Social media is where the commercials thrive

Despite being the most expensive commercial spot on television, a large number of people watch the ads online via social media before and after the game. This can be considered good news for advertisers who get more return for their investment through extended reach and increased awareness. If the commercial is particularly popular and goes viral on social media, so much the better. Of the various social media channels, Facebook wins as the preferred channel for watching the ads before or after the game, followed by YouTube.

 

Using purchase-based and context-based audiences for better digital campaigns

The Big Game is a uniquely American event that attracts everyone from the die-hard, jersey-wearing football fan to the casual observer more interested in the famous halftime performances. The key to a winning Super Bowl campaign is considering all the adjacent consumer missions that are related to the event, beyond the game itself.

For example, consider the effort that people will go to in order to plan, organize, and attend game-day parties. This party-planning mission will draw in a diverse set of consumers—from avid sports fans to casual observers. And within this party-planning mission is a multitude of smaller consumer missions that will likely take place online and offline in the week before game day, such as cooking and recipe research. The point is, the Big Game is more than a sporting event—it draws a diverse audience with equally diverse interests. Therefore, your digital strategy needs to be set up to capture all these consumers and interests.

              

Let’s focus on one of the major consumer missions that emerges around the Big Game: food.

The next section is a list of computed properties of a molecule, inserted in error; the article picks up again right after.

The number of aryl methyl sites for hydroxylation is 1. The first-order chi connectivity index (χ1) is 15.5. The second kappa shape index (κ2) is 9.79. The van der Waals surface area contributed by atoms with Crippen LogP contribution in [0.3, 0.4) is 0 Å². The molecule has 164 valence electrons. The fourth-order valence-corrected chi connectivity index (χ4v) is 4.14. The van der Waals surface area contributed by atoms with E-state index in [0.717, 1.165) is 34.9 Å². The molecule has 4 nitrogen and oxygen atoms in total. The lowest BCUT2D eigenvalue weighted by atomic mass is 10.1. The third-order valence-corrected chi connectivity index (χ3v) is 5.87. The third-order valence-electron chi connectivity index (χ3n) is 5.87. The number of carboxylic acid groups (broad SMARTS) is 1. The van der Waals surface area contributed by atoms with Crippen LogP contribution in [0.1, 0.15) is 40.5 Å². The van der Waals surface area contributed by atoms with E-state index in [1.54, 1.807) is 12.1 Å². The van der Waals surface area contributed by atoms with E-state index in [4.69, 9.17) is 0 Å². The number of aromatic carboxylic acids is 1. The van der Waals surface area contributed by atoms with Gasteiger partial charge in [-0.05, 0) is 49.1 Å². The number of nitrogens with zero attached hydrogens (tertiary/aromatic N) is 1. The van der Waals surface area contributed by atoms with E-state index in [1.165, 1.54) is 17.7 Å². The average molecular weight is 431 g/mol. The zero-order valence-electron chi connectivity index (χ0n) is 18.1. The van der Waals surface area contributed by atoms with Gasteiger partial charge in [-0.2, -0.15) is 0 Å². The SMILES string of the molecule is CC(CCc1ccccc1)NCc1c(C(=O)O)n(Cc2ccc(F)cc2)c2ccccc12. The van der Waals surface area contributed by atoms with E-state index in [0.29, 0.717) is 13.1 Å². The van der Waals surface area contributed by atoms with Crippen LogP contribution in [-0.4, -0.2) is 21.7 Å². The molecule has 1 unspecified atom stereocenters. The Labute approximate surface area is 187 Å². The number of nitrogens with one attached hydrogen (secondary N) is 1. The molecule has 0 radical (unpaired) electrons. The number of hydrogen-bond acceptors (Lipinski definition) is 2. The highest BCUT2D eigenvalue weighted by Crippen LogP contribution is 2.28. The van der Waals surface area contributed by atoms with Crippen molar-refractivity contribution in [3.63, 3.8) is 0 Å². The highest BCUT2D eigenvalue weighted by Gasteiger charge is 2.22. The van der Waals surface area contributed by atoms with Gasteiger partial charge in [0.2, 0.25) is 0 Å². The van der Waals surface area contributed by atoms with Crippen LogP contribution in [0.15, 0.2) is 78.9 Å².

Your context-based audience strategy

Activate segment: gs_predicts_superbowl

Food ranks as the #2 domain category among pages categorized around the Big Game. This means that there’s a significant portion of football-related content being categorized on food and recipe sites. We can assume that this is because of the interest around game-day snacking and party planning.

To capitalize on this mission, activate gs_predicts_superbowl. This context segment covers the multitude of consumer missions occurring around the Big Game, including food and recipe research. In addition, the keywords within the segment are updated automatically based on engagement online, so if any unexpected content trends emerge, activating this segment will ensure you can secure the corresponding inventory associated with that content before CPMs get too expensive.

 

Your purchase-based audience strategy

Activate segment: Oracle football fans audience

Continuing on the food mission, in the week before the game, certain snacks see a substantial increase in sales compared to the 52-week average. Here are the top-5 categories that see a sales increase during this time. While chips and crackers at a total category level don’t realize a significant sales increase, products that specifically pair well with dips see a 66% increase in sales. Frozen appetizers, pizza, dips, and popcorn round out the top 5.

 

Connecting your brand message with football fans, at scale

No matter which teams make it to the final Sunday of the season, this year’s event will stir up a frenzy of online and offline buzz. Cutting through the noise and reaching viewers with relevant advertising at moments of high intent is paramount to ensuring your campaigns succeed. Use the above strategy recommendations and insights to meet your KPIs and deliver on your clients’ goals.